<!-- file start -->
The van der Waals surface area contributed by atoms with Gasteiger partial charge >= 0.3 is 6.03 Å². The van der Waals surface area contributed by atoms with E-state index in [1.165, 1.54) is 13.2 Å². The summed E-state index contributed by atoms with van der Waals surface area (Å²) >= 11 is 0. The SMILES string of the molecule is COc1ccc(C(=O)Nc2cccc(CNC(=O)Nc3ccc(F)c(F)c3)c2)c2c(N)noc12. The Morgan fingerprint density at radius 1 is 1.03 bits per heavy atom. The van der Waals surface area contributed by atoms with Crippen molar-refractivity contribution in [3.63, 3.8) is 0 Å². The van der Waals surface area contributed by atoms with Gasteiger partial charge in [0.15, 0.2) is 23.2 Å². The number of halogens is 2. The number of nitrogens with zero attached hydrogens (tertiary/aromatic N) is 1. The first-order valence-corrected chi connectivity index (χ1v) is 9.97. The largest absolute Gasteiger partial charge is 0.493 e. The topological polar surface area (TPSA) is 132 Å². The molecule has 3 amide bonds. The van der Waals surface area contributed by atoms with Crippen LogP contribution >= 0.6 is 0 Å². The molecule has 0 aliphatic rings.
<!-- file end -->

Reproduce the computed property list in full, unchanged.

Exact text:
The van der Waals surface area contributed by atoms with Gasteiger partial charge >= 0.3 is 6.03 Å². The van der Waals surface area contributed by atoms with E-state index in [1.165, 1.54) is 13.2 Å². The summed E-state index contributed by atoms with van der Waals surface area (Å²) >= 11 is 0. The SMILES string of the molecule is COc1ccc(C(=O)Nc2cccc(CNC(=O)Nc3ccc(F)c(F)c3)c2)c2c(N)noc12. The Morgan fingerprint density at radius 1 is 1.03 bits per heavy atom. The van der Waals surface area contributed by atoms with Crippen molar-refractivity contribution in [3.63, 3.8) is 0 Å². The van der Waals surface area contributed by atoms with Gasteiger partial charge in [0.15, 0.2) is 23.2 Å². The number of halogens is 2. The number of nitrogens with zero attached hydrogens (tertiary/aromatic N) is 1. The first-order valence-corrected chi connectivity index (χ1v) is 9.97. The largest absolute Gasteiger partial charge is 0.493 e. The topological polar surface area (TPSA) is 132 Å². The molecule has 3 amide bonds. The van der Waals surface area contributed by atoms with Crippen LogP contribution >= 0.6 is 0 Å². The molecule has 0 aliphatic rings.